PX_POD=$(kubectl get pods -l name=portworx -n kube-system -o jsonpath='{.items[0].metadata.name}')
kubectl exec $PX_POD -n kube-system -- /opt/pwx/bin/pxctl status

Now we can create a Portworx storage class. Create the following px_storageclass.yaml file: –

kind: StorageClass
apiVersion: storage.k8s.io/v1
metadata:
    name: px-mssql-sc
provisioner: kubernetes.io/portworx-volume
parameters:
   repl: "3"
   io_profile: "db_remote"
   priority_io: "high"
allowVolumeExpansion: true

Then deploy to the cluster: –

kubectl apply -f .\px_storageclass.yaml

Confirm the storage class is now available: –

kubectl get storageclass

Now create a px_pvc.yaml file referencing the Portworx storage class: –

apiVersion: v1
kind: PersistentVolumeClaim
metadata:
   name: mssql-system
   annotations:
     volume.beta.kubernetes.io/storage-class: px-mssql-sc
spec:
   accessModes:
     - ReadWriteOnce
   resources:
     requests:
       storage: 1Gi
---
apiVersion: v1
kind: PersistentVolumeClaim
metadata:
   name: mssql-data
   annotations:
     volume.beta.kubernetes.io/storage-class: px-mssql-sc
spec:
   accessModes:
     - ReadWriteOnce
   resources:
     requests:
       storage: 1Gi
---
apiVersion: v1
kind: PersistentVolumeClaim
metadata:
   name: mssql-log
   annotations:
     volume.beta.kubernetes.io/storage-class: px-mssql-sc
spec:
   accessModes:
     - ReadWriteOnce
   resources:
     requests:
       storage: 1Gi

Create the PVCs: –

kubectl apply -f .\px_pvc.yaml.yaml

Confirm the PVCs: –

kubectl get pvc

And the corresponding PVs: –

kubectl get pv

Now we can deploy SQL Server using the PVCs. Create the following px_sqlserver.yaml file: –

apiVersion: apps/v1
kind: Deployment
metadata:
  creationTimestamp: null
  labels:
    app: sqlserver
  name: sqlserver
spec:
  replicas: 1
  selector:
    matchLabels:
      app: sqlserver
  strategy: {}
  template:
    metadata:
      creationTimestamp: null
      labels:
        app: sqlserver
    spec:
      securityContext:
        fsGroup: 10001
      containers:
      - image: mcr.microsoft.com/mssql/server:2019-CU11-ubuntu-18.04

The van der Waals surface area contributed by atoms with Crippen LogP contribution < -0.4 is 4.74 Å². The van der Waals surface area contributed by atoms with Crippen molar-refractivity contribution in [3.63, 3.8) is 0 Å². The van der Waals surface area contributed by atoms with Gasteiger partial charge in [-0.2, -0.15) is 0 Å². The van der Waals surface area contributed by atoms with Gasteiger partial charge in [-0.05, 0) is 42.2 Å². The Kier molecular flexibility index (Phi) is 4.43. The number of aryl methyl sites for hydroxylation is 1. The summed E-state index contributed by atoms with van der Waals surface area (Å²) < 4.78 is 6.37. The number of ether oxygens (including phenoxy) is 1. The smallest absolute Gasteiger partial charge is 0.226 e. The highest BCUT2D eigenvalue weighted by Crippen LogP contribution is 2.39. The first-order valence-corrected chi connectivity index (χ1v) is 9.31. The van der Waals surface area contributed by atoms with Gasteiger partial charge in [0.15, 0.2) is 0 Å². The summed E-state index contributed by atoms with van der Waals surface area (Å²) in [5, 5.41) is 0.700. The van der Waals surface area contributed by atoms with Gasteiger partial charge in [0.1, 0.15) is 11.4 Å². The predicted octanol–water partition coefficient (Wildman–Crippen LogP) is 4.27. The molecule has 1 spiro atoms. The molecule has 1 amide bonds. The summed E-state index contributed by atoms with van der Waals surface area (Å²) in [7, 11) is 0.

name: sqlserver
        resources: {}
        env:
        - name: ACCEPT_EULA
          value: "Y"
        - name: MSSQL_SA_PASSWORD
          value: "Testing1122"
        volumeMounts:
        - name: system
          mountPath: /var/opt/mssql
        - name: user
          mountPath: /var/opt/sqlserver/data
        - name: log
          mountPath: /var/opt/sqlserver/log
      tolerations:
      - key: "node.kubernetes.io/unreachable"
        operator: "Exists"
        effect: "NoExecute"
        tolerationSeconds: 10
      - key: "node.kubernetes.io/not-ready"
        operator: "Exists"
        effect: "NoExecute"
        tolerationSeconds: 10
      volumes:
      - name: system
        persistentVolumeClaim:
          claimName: mssql-system
      - name: user
        persistentVolumeClaim:
          claimName: mssql-data
      - name: log
        persistentVolumeClaim:
          claimName: mssql-log
status: {}

And deploy: –

kubectl apply -f .\px_sqlserver.yaml

Confirm the deployment: –

kubectl get deployments

View pod created: –

kubectl get pods

View pod events: –

kubectl describe pods

N.B. – Note that we have the PVCs attached to the pod but there are no events for the attachdetach-controller in the pod events

Ok, now that we have a pod running SQL Server in the cluster…let’s see what happens when we shut down the node the pod is running on.

Confirm the node that the pod is running on: –

kubectl get pods -o wide

And then shut that node down in the portal: –

Confirm the node is down: –

kubectl get nodes

And then watch the pods: –

kubectl get pods --watch

A new pod is spun up and goes into the running status on another node: –

kubectl get pods -o wide

Ok, the old pod will stay in the terminated status until the offline node is either brought back online or removed from the cluster…but we have SQL Server up and running!

So Portworx fixes the issue that we saw in my previous post…which was a show stopper when I was running a proof of concept for SQL Server in Azure Kubernetes Service.

Thanks for reading!